However, while Chinese consumers’ spending is relentlessly growing, their focus remains ever more skewed towards foreign (cheaper) shopping.
Western Europe was strongly supported by Asian tourism, which benefitted from Euro currency devaluation, with Chinese tourism flows guiding Asian market performance, supporting South Korea, Taiwan and Southeast Asia, particularly Thailand.
These gains, however, have materialised at the expense of Greater China, where a higher awareness of price differentials and increased consumer mobility has seen a drop in domestic spending with Chinese nationals continuously “looking for a bargain” in their home market.
Hong Kong and Macau were the worst performers overall, losing Mainland Chinese support due to recent demonstrations, new Hong Kong visa regulations and, in Macau, the crackdown on lavish spending/gambling income reduction.
While Mainland China arrived at its ‘moment of truth’ and all key luxury players struggled to revamp the market, Japan has been reaping the benefits to remain the top luxury performer and the “fastest growing market in real terms”, according to Bain & Co figures.
Yen devaluation has attracted both Chinese and Korean consumers to the country and as a result Japan is well on its way to becoming the number one premier luxury destination for Chinese spenders in particular.
The country recorded +83% Chinese inbound tourists in 2014 and +160% year-on-year in February 2015, with touristic purchases reaching up to 20% share in first months of 2015 vs. 5-10% in 2014.
Overall, Japan is expected to grow 5-7% this year, however, the trend for the moment has not yet spread past its capital city, with Tokyo still capturing most of this new impulse despite new visas regulations attempting to push other entry points in the country.
The boom has led to a growing need for Chinese speaking personnel not easily drawn by the local talent pool, but opens up opportunities for agile and well-equipped luxury players to move in and capitalize on the cusp of this market on the rise.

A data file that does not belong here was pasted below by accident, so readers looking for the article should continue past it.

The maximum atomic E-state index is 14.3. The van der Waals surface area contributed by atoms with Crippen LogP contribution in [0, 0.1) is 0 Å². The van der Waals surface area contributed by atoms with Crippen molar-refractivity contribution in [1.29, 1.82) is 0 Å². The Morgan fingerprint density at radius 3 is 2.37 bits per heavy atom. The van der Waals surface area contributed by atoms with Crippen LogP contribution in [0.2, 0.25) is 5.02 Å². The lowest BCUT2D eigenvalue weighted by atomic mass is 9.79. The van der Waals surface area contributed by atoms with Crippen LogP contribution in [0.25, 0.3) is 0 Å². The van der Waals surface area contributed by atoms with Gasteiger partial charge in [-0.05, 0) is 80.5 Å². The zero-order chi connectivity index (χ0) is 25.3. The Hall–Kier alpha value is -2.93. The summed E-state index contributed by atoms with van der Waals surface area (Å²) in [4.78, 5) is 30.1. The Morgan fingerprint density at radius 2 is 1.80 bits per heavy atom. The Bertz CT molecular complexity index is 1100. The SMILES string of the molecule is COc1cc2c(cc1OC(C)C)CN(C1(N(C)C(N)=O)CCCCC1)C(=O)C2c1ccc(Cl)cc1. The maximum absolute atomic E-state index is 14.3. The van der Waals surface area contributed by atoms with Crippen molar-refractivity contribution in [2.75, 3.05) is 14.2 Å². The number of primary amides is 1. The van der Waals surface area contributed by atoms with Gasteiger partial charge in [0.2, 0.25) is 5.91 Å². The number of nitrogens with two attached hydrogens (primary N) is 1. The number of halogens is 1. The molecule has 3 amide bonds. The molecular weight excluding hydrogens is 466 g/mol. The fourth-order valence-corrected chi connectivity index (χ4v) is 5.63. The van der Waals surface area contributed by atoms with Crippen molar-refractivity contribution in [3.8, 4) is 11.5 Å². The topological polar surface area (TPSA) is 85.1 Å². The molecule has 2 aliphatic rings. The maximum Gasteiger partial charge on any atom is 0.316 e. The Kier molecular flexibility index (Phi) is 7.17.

Where America perhaps once was the land of opportunity, the golden age has now gone and passed, according to Bain’s research.
The US market fell below expectations in 2015 losing the support of increasingly relevant touristic shopping, with the strong dollar partially offset by selected price adjustments fuelling the decrease.
The exodus of Chinese consumers (to Europe and Asia) in particular, has impacted US west coast and Hawaii, Las Vegas, and NYC.
Touristic spending was further reduced this quarter by the negative Latin America and Russian trend, with these declines impacting Miami’s market in particular.
The loss in touristic spend marred otherwise robust (although not yet booming) local consumption, which saw department stores pushing off-price sales and channels. It’s this bullish domestic spend which is expected to push luxury spending in the U.S. to growth of 1-3% this year.
E-commerce, however, outperformed across formats with and overall positive trend of men’s categories.